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Adaptive responses by mouse early embryos to maternal diet protect fetal growth but predispose to adult onset disease

Watkins, Adam J., Ursell, Elizabeth, Panton, Rose, Papenbrock, Thomas, Hollis, Lisa, Cunningham, Colm, Wilkins, Adrian, Perry, V.Hugh, Sheth, Bhavwanti, Kwong, Wing Yee, Eckert, Judith Joana, Wild, Arthur E., Hanson, Mark A., Osmond, Clive and Fleming, Tom P. (2008) Adaptive responses by mouse early embryos to maternal diet protect fetal growth but predispose to adult onset disease Biology of Reproduction, 78, (2), pp. 299-306. (doi:10.1095/biolreprod.107.064220). (PMID:17989357).

Record type: Article


Poor maternal nutrition during pregnancy can alter postnatal phenotype and increase susceptibility to adult cardiovascular and metabolic diseases. However, underlying mechanisms are largely unknown. Here, we show that maternal low protein diet (LPD), fed exclusively during mouse preimplantation development, leads to offspring with increased weight from birth, sustained hypertension, and abnormal anxiety-related behavior, especially in females. These adverse outcomes were interrelated with increased perinatal weight being predictive of later adult overweight and hypertension.

Embryo transfer experiments revealed that the increase in perinatal weight was induced within blastocysts responding to preimplantation LPD, independent of subsequent maternal environment during later pregnancy. We further identified the embryo-derived visceral yolk sac endoderm (VYSE) as one mediator of this response. VYSE contributes to fetal growth through endocytosis of maternal proteins, mainly via the multiligand megalin (LRP2) receptor and supply of liberated amino acids.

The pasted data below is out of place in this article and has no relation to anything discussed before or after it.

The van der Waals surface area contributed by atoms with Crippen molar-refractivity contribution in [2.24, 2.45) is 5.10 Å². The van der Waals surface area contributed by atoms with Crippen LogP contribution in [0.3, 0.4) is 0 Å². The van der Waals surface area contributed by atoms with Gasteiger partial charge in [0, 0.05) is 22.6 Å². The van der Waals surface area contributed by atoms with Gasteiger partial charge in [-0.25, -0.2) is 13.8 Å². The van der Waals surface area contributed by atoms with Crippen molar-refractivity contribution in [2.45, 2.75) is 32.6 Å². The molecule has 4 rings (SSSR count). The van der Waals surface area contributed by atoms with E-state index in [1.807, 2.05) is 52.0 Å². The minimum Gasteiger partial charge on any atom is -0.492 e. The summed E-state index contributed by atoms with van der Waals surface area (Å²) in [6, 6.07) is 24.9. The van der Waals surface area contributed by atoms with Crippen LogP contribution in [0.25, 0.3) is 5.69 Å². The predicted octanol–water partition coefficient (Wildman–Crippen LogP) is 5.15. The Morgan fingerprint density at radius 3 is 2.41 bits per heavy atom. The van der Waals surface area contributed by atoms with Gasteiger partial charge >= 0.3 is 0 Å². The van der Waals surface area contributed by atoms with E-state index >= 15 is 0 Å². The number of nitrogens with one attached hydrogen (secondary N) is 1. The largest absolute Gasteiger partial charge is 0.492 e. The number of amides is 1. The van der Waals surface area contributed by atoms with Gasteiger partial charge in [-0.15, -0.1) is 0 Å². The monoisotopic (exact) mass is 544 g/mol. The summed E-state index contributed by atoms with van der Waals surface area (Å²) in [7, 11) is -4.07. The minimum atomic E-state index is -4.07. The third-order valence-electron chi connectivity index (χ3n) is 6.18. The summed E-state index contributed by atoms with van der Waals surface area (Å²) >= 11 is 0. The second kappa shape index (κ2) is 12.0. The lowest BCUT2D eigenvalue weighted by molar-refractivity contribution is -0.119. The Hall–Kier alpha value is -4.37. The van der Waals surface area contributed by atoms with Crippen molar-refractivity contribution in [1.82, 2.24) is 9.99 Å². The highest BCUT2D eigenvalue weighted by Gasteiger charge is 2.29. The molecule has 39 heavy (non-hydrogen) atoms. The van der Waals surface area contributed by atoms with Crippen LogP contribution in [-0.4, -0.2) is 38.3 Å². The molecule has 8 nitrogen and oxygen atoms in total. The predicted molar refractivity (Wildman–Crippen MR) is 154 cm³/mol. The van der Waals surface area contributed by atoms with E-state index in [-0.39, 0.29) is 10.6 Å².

Thus, LPD maintained throughout gestation stimulated VYSE nutrient transport capacity and megalin expression in late pregnancy, with enhanced megalin expression evident even when LPD was limited to the preimplantation period. Our results demonstrate that in a nutrient-restricted environment, the preimplantation embryo activates physiological mechanisms of developmental plasticity to stablize conceptus growth and enhance postnatal fitness. However, activation of such responses may also lead to adult excess growth and cardiovascular and behavioral diseases.

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e-pub ahead of print date: 7 November 2007
Published date: 1 February 2008
Keywords: behavior, blastocyst, blood pressure, conceptus, developmental biology, embryo, environment, growth, low protein diet, megalin, preimplantation embryo, yolk sac
Organisations: Dev Origins of Health & Disease, Biomedicine


Local EPrints ID: 148583
PURE UUID: 9a949881-1e66-430d-aaa1-2a36bd53f043
ORCID for Clive Osmond: ORCID iD

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Date deposited: 14 May 2010 12:47
Last modified: 18 Jul 2017 19:31

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Author: Adam J. Watkins
Author: Elizabeth Ursell
Author: Rose Panton
Author: Thomas Papenbrock
Author: Lisa Hollis
Author: Colm Cunningham
Author: Adrian Wilkins
Author: V.Hugh Perry
Author: Bhavwanti Sheth
Author: Wing Yee Kwong
Author: Arthur E. Wild
Author: Mark A. Hanson
Author: Clive Osmond ORCID iD
Author: Tom P. Fleming

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